Which DAW(s) do you use and why have you chosen that one over the wide array of others out there?

At the moment we have settled for Ableton Live. We both come from Logic, but are 100% in Ableton now.

When did you first start listening to EDM and which artist or album really got you interested in the genre? 

Lars: My first meeting with electronic music was back in the 80s when I first heard the Pet Shop Boys on MTV. My interest for synths and music would not be what it is today if it wasn’t for those first albums back then. I still like to listen to some of those albums today.

Mike: I was introduced to electronic music when I was nine years old. My closest neighbor had bought a set of 1210s and the Realistic DJ Mixer. I was hanging around his place all of the time listening to the latest house, acid house, and techno.

Take us through your production process. How does an idea for a song go from an idea to a finished product?

It’s different for every track, but it quite often begins with one of us playing around and coming up with some ideas for a break or drop. Then keep bouncing it out and sending it back and forth before we settle on the idea and if we want to move forward with what we have. We produce more on our own than together with all of the sessions being synced to Dropbox. This allows us to get things done without having to be in the same room. And we can work on multiple projects at once.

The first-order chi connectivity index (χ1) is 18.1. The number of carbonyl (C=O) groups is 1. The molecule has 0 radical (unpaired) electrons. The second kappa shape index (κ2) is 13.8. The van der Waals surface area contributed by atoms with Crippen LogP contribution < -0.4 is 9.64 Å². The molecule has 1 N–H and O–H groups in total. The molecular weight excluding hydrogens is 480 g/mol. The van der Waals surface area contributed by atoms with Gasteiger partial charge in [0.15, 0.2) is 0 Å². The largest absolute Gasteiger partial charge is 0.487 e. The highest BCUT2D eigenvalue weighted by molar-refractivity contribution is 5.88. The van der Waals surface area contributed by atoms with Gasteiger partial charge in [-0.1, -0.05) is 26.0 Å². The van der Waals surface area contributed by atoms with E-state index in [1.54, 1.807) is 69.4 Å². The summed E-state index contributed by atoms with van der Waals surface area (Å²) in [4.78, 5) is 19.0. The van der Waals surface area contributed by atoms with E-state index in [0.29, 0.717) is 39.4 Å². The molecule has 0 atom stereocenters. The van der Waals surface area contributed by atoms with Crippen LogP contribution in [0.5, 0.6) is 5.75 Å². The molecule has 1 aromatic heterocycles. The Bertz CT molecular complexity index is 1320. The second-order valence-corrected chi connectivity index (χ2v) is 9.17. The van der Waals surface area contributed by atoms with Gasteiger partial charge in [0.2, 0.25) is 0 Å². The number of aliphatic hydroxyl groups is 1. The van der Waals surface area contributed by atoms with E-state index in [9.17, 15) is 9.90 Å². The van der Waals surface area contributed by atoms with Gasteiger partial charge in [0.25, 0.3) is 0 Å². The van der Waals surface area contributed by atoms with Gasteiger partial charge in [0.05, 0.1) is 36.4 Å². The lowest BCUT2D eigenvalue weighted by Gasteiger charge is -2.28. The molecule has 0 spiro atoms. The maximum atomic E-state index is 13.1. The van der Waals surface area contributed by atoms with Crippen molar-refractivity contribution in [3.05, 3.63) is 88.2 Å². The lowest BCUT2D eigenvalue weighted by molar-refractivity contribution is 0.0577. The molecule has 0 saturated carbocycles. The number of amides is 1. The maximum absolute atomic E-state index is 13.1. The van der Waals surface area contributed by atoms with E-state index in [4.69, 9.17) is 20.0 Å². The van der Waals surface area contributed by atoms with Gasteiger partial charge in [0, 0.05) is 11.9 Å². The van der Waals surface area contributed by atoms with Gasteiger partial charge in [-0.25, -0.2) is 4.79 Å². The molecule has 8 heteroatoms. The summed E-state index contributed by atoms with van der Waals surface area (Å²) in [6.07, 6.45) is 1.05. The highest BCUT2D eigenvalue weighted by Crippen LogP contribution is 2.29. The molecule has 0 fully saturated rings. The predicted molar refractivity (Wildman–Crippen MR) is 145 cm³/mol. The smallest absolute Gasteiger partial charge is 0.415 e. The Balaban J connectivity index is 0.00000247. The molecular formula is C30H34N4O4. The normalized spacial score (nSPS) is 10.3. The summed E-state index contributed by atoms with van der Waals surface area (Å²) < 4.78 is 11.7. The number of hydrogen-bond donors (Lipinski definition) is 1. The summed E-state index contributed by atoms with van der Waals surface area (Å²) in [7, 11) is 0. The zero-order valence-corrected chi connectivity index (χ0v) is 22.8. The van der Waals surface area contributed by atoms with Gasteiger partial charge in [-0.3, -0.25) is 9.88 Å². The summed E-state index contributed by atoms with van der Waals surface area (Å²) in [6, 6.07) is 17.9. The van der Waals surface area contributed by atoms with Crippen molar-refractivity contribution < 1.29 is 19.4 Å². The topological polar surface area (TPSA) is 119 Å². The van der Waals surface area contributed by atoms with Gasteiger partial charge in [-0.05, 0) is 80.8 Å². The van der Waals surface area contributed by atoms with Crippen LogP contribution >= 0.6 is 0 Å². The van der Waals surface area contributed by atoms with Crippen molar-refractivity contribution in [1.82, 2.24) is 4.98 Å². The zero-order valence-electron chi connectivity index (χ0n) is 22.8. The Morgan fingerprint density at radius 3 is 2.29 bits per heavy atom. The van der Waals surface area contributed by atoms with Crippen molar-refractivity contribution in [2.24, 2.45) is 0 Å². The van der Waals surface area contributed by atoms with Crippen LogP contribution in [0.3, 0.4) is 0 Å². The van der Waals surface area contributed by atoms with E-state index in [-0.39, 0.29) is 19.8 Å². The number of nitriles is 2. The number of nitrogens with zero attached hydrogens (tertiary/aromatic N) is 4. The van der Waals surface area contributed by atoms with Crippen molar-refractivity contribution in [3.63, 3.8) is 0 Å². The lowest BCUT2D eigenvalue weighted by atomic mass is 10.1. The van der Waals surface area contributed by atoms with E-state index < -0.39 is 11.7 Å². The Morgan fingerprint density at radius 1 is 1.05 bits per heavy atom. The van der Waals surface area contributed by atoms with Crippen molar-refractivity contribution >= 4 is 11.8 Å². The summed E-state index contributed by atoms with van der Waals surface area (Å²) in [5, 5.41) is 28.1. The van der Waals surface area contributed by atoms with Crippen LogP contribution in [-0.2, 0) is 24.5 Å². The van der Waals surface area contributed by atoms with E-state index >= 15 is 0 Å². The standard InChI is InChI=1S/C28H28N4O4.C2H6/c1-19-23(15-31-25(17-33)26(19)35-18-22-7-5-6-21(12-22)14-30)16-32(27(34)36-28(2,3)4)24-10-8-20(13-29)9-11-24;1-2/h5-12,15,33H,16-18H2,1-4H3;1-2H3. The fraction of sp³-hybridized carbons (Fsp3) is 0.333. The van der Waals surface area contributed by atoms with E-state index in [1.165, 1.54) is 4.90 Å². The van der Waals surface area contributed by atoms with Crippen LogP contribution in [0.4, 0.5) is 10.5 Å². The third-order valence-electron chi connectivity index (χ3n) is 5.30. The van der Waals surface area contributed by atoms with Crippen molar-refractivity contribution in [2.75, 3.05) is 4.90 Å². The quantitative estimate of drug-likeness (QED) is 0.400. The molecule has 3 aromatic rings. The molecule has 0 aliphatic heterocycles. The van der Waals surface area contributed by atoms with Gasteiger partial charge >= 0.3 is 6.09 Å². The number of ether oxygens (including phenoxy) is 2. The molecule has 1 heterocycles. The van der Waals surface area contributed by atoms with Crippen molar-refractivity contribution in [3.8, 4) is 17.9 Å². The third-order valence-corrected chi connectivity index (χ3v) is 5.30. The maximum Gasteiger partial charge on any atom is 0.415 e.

Typically, Lars will start making a few ideas for a break or drop and then send it over to Mike who will then add a few things and start the mixing process. The session will go back and forth a couple of times before we finalize it and try it in our DJ sets, which is more tweaking after that. We currently have a lot of tracks that we’re working on. Hopefully we’ll be able to get some new ideas for them so we can get them finished and released. We recently had a track that was at 108 BPM but never released it. Then we made a few changes, made a new vocal track, and changed the BPM to 126. That track will be released this Fall!

Working with other producers is a bit different. When we’re sent a track, we give it a listen to see what kind of cool things we can do with it. “Move That Body” with the Pegboard Nerds was actually a finished Quiet Disorder track that we played in our DJ sets but hadn’t signed for release yet. Alex was in the studio with Lars one day and really liked it. He laid out some ideas, and a few months later we made it a collaboration from a remix kit at Alex’s studio.